Microsoft, HP Accused of ''Skirting'' U.S. Taxes
U.S. companies have at least $1.5 trillion in profits sitting offshore, says the Senate's Permanent Subcommittee on Investigations.
Reuters reports that both Hewlett-Packard and Microsoft are refuting claims that they use offshore units and loopholes to prevent Uncle Sam from yanking taxes from their billions of dollars in profits.
The claims were made by the Senate's Permanent Subcommittee on Investigations which claims that tax avoidance is running rampant in the technology sector. Tech companies like Microsoft and HP have reportedly stashed away their intellectual properties, royalties and licensing fees in "overseas tax havens" to skirt government taxes.
The report arrives after the panel subpoenaed internal documents from the two companies, and interviewed their top officials. "The tax practices and gimmicks range from egregious to dubious validity," said Democratic Senator Carl Levin, chairman of the panel during a news conference.
Senator Tom Coburn, the top Republican on the panel, admitted that tax avoidance is not illegal. But he also blamed Congress for creating the situation, referring to complex tax code and a hefty 35-percent corporate tax rate. Very few companies pay that rate, he said.
Now here's the shocker. Microsoft reportedly shifted $21 billion to offshore accounts from 2009 to 2011, almost half of its U.S.-based retail sales revenue. Thus, the Redmond company saved up to $4.5 billion USD in taxes on goods that were sold here in the States. The company has even moved royalty revenue of units to low-tax nations to avoid paying billions to the U.S.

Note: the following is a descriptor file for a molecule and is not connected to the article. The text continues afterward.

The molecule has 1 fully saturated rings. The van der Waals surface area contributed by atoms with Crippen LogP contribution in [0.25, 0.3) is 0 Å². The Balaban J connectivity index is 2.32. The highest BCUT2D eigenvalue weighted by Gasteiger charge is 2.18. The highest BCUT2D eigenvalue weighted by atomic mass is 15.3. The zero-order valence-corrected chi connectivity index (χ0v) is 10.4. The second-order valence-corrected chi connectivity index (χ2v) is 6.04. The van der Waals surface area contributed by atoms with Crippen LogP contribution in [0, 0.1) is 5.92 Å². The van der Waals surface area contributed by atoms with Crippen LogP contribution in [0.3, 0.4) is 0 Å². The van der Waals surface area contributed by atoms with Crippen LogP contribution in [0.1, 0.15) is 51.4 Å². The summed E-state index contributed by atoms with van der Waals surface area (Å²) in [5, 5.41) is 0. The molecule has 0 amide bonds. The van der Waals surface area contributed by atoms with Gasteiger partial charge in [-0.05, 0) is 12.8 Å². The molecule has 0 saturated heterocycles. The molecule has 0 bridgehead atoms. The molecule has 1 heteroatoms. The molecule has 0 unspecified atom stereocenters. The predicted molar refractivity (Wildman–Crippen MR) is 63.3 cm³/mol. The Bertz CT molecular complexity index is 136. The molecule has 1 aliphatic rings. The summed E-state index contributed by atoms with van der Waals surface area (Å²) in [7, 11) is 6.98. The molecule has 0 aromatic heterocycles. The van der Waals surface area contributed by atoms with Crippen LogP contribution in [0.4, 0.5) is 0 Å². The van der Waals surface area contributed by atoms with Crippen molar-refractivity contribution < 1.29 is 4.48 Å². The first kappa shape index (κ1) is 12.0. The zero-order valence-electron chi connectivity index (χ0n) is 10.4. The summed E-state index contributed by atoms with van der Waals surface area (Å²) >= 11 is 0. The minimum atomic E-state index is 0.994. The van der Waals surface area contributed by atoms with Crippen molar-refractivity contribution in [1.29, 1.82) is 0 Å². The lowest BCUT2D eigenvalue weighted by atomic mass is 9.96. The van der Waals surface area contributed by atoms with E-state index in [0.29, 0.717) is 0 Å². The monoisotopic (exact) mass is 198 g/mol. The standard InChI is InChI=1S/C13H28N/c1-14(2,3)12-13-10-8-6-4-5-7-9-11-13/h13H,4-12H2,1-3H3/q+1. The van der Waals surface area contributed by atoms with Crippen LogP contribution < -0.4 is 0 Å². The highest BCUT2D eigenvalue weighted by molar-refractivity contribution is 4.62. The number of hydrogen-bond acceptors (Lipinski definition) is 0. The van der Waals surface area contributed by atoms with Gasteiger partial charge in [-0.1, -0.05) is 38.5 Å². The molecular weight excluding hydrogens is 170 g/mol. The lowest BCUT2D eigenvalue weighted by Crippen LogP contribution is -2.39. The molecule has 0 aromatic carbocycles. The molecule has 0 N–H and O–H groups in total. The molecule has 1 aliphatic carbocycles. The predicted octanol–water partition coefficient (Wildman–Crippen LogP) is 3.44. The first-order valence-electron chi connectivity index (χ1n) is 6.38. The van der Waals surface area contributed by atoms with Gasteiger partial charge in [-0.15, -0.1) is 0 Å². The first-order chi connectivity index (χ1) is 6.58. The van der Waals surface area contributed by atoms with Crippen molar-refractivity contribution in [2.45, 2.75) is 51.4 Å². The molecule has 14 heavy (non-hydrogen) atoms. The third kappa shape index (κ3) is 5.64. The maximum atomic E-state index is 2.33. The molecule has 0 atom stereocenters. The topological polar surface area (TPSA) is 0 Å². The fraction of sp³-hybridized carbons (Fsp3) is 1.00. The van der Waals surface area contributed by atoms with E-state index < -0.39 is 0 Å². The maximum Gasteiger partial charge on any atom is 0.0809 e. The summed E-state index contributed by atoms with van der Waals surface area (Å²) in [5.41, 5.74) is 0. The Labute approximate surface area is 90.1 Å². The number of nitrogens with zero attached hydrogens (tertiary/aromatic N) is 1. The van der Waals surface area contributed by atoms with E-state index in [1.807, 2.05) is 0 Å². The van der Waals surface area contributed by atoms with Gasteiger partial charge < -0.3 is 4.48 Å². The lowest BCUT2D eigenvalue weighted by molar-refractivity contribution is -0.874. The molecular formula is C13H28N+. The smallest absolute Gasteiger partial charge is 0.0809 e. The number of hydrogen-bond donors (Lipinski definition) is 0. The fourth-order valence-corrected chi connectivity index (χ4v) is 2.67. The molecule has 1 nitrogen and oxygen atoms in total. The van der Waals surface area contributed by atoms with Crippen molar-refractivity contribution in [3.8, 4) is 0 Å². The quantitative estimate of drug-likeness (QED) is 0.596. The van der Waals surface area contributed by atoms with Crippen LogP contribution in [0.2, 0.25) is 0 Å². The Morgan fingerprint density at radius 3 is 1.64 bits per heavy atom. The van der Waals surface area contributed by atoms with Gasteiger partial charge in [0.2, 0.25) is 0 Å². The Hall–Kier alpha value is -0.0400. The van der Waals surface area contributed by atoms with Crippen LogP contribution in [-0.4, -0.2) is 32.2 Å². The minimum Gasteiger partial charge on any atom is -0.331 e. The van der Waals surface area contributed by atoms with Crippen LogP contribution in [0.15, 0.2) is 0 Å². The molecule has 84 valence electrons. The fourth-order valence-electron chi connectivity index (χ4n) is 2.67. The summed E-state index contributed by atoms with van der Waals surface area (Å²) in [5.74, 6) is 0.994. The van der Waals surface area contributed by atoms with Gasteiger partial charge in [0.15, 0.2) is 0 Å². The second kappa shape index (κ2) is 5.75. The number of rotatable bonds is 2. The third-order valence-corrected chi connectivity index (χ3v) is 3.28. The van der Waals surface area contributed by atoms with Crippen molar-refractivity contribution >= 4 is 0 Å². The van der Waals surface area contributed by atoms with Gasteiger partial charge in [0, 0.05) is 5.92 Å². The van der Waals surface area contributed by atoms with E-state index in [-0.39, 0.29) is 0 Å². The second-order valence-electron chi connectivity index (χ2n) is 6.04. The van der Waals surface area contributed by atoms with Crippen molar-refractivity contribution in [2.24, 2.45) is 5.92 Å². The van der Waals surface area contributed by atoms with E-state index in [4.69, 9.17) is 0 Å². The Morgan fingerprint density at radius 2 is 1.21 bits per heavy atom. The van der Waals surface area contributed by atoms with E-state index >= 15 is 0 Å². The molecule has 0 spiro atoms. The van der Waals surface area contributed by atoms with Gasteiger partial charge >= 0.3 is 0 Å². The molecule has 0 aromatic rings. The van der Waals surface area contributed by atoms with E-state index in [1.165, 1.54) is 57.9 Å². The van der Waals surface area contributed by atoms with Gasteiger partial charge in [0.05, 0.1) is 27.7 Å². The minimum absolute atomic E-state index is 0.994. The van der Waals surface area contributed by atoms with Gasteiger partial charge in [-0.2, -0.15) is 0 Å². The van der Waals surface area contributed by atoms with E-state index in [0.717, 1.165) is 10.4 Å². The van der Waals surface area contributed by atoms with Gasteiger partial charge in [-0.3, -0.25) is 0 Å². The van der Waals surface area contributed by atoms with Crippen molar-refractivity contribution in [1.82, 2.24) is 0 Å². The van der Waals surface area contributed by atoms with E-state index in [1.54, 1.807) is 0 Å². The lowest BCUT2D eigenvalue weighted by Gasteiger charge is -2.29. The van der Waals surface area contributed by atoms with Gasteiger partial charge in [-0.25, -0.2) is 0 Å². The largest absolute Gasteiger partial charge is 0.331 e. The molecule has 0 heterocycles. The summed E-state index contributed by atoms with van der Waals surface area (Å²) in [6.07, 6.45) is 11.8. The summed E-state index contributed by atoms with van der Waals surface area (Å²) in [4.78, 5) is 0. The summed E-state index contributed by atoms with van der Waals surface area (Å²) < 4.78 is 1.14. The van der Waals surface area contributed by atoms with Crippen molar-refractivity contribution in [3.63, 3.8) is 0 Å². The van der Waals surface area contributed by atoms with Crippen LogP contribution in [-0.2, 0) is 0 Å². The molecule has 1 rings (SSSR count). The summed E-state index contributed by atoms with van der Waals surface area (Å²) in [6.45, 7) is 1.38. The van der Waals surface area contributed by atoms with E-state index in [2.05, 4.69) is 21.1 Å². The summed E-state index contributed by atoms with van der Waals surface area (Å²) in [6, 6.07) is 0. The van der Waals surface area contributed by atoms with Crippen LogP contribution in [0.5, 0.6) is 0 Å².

It gets even better. Levin told Reuters that the Redmond company legally established one Microsoft Singapore unit in Bermuda unmanned. Wanting to know why, Levin asked Microsoft's tax vice president, William Sample, if this office was established merely to cut its tax bill. Sample confirmed with a "yes, that is correct."
The report goes on to reveal that HP avoided paying millions of dollars in taxes by using an exception in the law for short-term loans. The company reportedly funded its U.S.-based operation through intra-company loans. Now more than 90-percent of HP's cash is sitting offshore, and one document even suggests that HP has slipped cash into the States without paying the appropriate taxes.
"We are disappointed to see what appears to be a politically motivated attack on one of America's largest employers," HP spokesman Michael Thacker said before the hearing.
To read the full report, head here.